Some parents are concerned about drug paraphernalia and other dangers lingering in San Diego parks where children play, and a Pacific Beach mother is has a plan to get the problem under control.
Sandy Algra and her son Willem go to parks across the city, typically five days a week.
While her 3-year-old’s playground time brings him joy, Algra was terrified at what he found back in December at Liberty Station Park.
“I hear my son say, ‘Hey mom, what’s this?’ And I turn around and I just think to myself, 'Please let it be a pen. Please let it be a pen.'”
Unfortunately, it wasn’t. Sandy says Willem found a syringe in the park and scratched himself. He’s okay, but he ended up with a hospital visit and constant check-ups.
“You have to take their baseline and check every six months to make sure of Hepatitis C and H.I.V… that those things aren’t elevated later on," Algra said.
The dangerous find sped Sandy’s plan to draft a proposed ordinance that would make park playgrounds dedicated children’s areas in San Diego.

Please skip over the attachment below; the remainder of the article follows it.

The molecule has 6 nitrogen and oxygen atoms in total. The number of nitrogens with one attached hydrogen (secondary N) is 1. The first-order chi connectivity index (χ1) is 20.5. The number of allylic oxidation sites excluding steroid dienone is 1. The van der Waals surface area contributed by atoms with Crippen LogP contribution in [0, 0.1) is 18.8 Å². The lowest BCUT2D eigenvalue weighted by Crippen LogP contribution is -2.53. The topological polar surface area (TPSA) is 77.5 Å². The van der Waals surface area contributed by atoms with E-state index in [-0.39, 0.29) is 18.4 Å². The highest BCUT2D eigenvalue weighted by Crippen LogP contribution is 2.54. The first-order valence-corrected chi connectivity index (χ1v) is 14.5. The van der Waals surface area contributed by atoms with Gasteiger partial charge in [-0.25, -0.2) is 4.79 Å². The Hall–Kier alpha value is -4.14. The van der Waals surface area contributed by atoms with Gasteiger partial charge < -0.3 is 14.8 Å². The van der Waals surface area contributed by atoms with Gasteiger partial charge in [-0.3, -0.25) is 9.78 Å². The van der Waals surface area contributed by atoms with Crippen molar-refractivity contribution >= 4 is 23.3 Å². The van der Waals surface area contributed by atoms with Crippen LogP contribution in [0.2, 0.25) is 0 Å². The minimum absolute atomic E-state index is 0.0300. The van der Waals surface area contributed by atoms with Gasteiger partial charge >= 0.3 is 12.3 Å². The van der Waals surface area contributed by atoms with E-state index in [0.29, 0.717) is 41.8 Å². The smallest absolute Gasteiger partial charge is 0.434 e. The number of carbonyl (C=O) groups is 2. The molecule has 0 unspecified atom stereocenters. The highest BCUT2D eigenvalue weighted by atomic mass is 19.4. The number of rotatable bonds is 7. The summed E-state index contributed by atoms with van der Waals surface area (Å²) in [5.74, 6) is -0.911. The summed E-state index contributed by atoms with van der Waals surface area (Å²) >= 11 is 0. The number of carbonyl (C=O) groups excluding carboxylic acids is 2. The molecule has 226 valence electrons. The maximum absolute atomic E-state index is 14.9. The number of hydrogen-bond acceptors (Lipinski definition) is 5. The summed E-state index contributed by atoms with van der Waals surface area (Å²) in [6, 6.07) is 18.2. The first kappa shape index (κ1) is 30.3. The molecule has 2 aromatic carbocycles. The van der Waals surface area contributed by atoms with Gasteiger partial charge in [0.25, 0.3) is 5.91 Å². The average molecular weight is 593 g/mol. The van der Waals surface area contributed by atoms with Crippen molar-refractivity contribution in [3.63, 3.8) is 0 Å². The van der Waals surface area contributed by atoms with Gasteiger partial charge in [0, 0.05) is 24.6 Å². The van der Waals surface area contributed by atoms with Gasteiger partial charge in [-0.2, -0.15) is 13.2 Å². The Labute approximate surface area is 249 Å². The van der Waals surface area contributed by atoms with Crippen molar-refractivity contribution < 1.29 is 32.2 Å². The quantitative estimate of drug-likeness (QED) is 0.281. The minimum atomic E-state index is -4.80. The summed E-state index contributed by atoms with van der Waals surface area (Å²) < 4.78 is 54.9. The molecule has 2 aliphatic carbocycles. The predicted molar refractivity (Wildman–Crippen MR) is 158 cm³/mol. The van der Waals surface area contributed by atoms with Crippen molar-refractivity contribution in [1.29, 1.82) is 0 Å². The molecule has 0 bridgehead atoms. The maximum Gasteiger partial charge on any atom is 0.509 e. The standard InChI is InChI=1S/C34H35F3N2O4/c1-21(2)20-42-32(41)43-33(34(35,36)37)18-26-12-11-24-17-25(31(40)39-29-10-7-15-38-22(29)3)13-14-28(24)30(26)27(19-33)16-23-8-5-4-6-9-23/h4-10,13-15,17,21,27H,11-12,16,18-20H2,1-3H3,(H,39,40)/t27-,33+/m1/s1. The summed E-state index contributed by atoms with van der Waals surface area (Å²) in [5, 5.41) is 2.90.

Adults would still be able to use the parks, but like in New York City and Hollywood, Florida, it would be illegal, where posted, for any adult without a child to enter and stay in the playground area.
“I don’t want to make it a homeless issue because that changes the tenor of it," Algra said. "I’m trying to focus on the children's safety. These spaces are designed for them. It’s built for them and maintained for them."
In just a few days, Algra's Change.org petition supporting the ordinance has garnered more than 1,000 signatures and the support of the Pacific Beach Town Council.
Town Council President Brian White said he's fed up with reports of syringes found on sidewalks and in parks.
“This is an attempt to do something. To give parents some kind of recourse when they encounter unsafe situations or problematic individuals hanging out in playground areas when they shouldn’t be,” White said.
Algra said after finding that syringe at Liberty Station park, she's never going back. She’s concerned about all of the city's parks after seeing human feces and encampments at others.
Algra and White plan to meet and work with city leaders to try and get the proposed ordinance passed by the San Diego City Council.
A spokesman for the City of San Diego Parks and Recreation Department sent a statement that reads in part:
“There are currently no plans for the city to restrict access to children's play areas in the city of San Diego. The department will continue to provide safe and inviting spaces for the public to enjoy."